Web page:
R.I.P. Fred Steiner

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    Composer Fred Steiner, who did the music for more episodes of the original Star Trek than any other composer assigned to the show (and as such was also the most frequently “quoted” composer when that music was made part of the show’s constantly reused library), had died at the age of 88.

    After turning in the scores for a handful of episodes – and of course the main theme – in the first season, Alexander Courage had a falling out with Gene Roddenberry (likely over Roddenberry’s insistance on writing lyrics for the Star Trek theme without Courage’s knowledge/permission, which, even if they were never sung, guaranteed Roddenberry 50% of the royalties for the use of that theme), and Steiner wound up filling the most composing assignments. Among his original scores for the series were The Corbomite Maneuver, Charlie X, Mudd’s Women, Balance of Terror and Mirror, Mirror – some of the best-remembered (and most frequently reused) music in the series. Steiner was the one who really lent the show its “nautical” feel, something which later composers like James Horner picked up on and amplified even further.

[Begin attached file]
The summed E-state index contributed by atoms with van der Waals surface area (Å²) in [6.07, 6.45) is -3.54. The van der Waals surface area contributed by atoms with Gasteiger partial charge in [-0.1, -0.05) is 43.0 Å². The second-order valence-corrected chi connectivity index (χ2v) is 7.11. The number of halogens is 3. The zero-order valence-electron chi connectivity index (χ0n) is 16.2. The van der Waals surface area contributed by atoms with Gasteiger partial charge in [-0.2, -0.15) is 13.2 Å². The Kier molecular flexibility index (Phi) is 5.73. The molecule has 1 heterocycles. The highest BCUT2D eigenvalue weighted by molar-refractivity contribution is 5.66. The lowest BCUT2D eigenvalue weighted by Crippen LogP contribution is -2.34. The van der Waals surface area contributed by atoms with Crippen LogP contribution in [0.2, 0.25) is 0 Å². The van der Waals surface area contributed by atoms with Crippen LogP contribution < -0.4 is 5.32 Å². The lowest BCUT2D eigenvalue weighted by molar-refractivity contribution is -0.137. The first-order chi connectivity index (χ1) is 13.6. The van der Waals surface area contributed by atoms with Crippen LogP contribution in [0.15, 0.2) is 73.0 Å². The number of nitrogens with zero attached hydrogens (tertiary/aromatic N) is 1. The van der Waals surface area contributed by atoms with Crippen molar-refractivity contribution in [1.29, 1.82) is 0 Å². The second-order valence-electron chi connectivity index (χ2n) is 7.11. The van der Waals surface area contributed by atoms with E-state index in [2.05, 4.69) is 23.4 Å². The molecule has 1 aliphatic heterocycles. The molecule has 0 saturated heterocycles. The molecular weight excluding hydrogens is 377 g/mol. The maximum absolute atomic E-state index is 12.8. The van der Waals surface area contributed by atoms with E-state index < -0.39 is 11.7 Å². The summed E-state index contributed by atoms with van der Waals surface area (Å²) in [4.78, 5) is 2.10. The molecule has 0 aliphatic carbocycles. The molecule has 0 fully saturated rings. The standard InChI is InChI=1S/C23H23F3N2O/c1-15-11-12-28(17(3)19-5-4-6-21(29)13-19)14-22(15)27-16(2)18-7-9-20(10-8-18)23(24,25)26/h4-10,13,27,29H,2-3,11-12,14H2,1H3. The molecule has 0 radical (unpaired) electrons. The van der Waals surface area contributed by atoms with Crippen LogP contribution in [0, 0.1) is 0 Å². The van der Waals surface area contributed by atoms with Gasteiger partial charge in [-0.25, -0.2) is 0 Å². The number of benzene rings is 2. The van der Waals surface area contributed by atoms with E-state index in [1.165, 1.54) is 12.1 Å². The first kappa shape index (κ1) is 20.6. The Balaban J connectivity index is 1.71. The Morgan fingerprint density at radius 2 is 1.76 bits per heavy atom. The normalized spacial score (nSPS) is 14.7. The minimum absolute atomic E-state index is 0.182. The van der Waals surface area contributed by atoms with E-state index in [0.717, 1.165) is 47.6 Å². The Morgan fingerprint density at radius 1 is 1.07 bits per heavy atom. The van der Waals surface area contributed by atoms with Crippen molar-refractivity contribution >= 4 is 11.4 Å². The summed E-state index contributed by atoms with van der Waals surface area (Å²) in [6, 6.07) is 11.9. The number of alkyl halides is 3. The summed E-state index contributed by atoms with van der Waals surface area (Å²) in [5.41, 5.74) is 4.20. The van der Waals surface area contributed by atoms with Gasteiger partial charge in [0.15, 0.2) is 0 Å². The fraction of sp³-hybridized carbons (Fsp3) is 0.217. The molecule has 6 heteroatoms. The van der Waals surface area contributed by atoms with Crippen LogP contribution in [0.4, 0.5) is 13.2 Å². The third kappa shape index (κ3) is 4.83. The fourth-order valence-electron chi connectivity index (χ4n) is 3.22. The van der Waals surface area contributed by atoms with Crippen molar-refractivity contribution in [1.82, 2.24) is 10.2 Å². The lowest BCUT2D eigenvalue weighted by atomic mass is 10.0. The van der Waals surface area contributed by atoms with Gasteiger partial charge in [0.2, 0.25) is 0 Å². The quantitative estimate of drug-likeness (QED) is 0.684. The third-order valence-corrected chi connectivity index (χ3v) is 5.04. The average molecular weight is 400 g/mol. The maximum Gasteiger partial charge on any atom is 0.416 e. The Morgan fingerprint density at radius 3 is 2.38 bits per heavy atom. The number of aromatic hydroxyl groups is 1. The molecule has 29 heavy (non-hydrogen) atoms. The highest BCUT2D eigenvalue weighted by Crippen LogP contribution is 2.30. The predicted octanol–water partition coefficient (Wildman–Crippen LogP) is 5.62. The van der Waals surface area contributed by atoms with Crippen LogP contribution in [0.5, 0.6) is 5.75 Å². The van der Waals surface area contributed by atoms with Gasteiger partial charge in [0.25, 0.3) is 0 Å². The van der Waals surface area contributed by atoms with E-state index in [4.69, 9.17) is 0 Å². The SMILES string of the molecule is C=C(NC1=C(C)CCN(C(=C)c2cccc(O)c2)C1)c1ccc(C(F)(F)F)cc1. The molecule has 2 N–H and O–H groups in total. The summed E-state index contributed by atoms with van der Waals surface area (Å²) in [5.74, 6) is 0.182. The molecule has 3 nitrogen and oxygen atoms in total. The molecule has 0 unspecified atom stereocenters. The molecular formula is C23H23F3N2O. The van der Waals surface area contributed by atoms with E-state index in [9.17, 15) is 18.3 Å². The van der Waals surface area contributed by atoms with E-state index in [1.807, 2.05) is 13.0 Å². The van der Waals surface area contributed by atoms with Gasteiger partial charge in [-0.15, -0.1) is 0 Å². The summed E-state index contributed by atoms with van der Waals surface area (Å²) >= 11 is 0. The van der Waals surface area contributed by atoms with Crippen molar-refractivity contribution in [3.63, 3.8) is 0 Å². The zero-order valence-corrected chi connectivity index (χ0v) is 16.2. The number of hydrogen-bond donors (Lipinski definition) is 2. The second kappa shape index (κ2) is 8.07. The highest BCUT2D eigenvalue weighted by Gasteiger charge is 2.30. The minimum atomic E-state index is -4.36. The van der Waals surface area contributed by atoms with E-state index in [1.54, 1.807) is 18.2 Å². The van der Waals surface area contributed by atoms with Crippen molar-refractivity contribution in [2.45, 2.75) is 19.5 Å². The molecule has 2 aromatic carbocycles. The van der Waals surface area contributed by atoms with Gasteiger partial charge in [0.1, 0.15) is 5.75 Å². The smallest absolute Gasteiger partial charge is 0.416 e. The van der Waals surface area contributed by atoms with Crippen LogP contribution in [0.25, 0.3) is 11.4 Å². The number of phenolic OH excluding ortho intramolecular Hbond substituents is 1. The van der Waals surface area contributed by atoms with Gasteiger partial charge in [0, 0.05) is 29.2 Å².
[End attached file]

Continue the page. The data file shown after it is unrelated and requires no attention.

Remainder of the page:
In 1987, Steiner became the only composer to handle episodes of both the original Star Trek and ST:TNG with the score for the embarrassingly bad episode Code Of Honor (“there shall be no vaccine and no Lt. Yar!”). He had also done arrangement work on the first Star Trek movie for Jerry Goldsmith in 1979, but rumors have persisted for many years that he was upset that he wasn’t given the task of scoring the first film himself.

    He composed the theme music and most of the episodes of the series Perry Mason, and also worked on such shows as The Twilight Zone, Rawhide, Gunsmoke and Hawaii Five-O. Film work included The Color Purple, and arrangements for movies like Gremlins 2, Cloak & Dagger, and Mrs. Doubtfire.

    You can glance down a list of released Trek music from Fred Steiner in our music reviews section.

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